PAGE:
Getty

Hiring headaches About 40 miles north-west of the Scottish mainland lie the Western Isles, a 130-mile-long curve of more than 60 rocky, windswept, but beautiful islands, including Lewis/Harris, North and South Uist and Barra. Alex Murray Construction, founded in 1990 by Alex and Annette Murray, provides services – including the installation of air source heat pumps, biomass boilers, solar thermal heating and solar photovoltaic cells – on all the islands. The company employs about 75 people. But recruitment is often difficult here, too. “We’ve spent a small fortune on training over the years,” says the Murrays’ son Steven, project development manager at the company. “It’s rare that you find someone with the type of skills that you need, and it’s difficult to get people to come from the mainland to work here.” Just getting to work can be tricky. Travelling from the firm’s base in Stornoway, on Lewis, to the southernmost large island Barra entails a two-hour drive across Lewis/Harris, then an hour on a ferry, then a one-anda-half hour drive, then finally another 40-minute ferry journey to Barra. Again, cancelled ferries can strand staff for hours, or overnight. The islands’ infrastructure also creates problems that would be novel to most readers: the smaller, winding, hilly roads can take a toll on the company’s vehicles. In addition, although the week before we speak 4G mobile connectivity has arrived in Stornoway, mobile reception is worse elsewhere. “On the mainland, a lot of firms now have an iPad in the van and it’s easy to do a lot of your work using that when you’re out and about,” says Steven Murray. “We can’t really go down that route just yet.”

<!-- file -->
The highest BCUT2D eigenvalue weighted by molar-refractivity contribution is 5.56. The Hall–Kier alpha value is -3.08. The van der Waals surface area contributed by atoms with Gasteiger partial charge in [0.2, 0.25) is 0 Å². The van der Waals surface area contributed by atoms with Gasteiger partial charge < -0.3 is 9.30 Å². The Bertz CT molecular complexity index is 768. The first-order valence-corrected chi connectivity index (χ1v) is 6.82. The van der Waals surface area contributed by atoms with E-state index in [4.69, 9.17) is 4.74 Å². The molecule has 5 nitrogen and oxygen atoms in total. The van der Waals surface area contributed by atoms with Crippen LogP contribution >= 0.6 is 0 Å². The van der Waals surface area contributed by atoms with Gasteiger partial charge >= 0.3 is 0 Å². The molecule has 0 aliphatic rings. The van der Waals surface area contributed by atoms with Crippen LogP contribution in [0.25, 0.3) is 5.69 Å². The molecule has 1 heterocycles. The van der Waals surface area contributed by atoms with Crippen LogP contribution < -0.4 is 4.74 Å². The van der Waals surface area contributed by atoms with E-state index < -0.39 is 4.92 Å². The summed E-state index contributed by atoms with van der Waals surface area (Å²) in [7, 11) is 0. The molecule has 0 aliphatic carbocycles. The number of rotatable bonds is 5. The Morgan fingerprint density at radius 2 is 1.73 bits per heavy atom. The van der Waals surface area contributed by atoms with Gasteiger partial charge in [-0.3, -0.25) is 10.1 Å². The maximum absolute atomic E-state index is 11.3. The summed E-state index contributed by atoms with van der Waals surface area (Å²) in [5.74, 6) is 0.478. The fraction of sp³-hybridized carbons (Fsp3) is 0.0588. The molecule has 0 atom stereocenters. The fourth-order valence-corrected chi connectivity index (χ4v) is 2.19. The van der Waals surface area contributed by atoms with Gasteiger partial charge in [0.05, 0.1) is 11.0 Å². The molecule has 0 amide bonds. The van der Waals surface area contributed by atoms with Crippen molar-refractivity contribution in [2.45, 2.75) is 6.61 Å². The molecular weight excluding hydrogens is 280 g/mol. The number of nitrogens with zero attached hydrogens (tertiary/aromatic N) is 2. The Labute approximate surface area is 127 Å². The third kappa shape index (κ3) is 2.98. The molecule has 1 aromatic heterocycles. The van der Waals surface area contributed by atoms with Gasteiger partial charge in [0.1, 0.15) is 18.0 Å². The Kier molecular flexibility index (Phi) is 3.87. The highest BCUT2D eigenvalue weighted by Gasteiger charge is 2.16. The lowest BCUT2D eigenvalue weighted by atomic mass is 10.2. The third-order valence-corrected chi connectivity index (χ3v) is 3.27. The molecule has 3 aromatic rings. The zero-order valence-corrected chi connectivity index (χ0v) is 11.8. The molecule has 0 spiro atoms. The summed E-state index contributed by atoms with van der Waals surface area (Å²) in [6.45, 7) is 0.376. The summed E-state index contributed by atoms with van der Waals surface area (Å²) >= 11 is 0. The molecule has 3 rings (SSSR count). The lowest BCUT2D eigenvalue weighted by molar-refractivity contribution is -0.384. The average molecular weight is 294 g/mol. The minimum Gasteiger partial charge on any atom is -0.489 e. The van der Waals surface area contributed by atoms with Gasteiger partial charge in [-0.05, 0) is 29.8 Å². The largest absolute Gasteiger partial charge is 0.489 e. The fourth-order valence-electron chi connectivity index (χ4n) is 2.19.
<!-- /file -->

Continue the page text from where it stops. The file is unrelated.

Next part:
Connections

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FIRE SAFETY

Knowledge is power Fire safety design summaries can help electrical contractors identify measures fitted in buildings at the time of construction, as well as any assumptions made By Jim McGonigal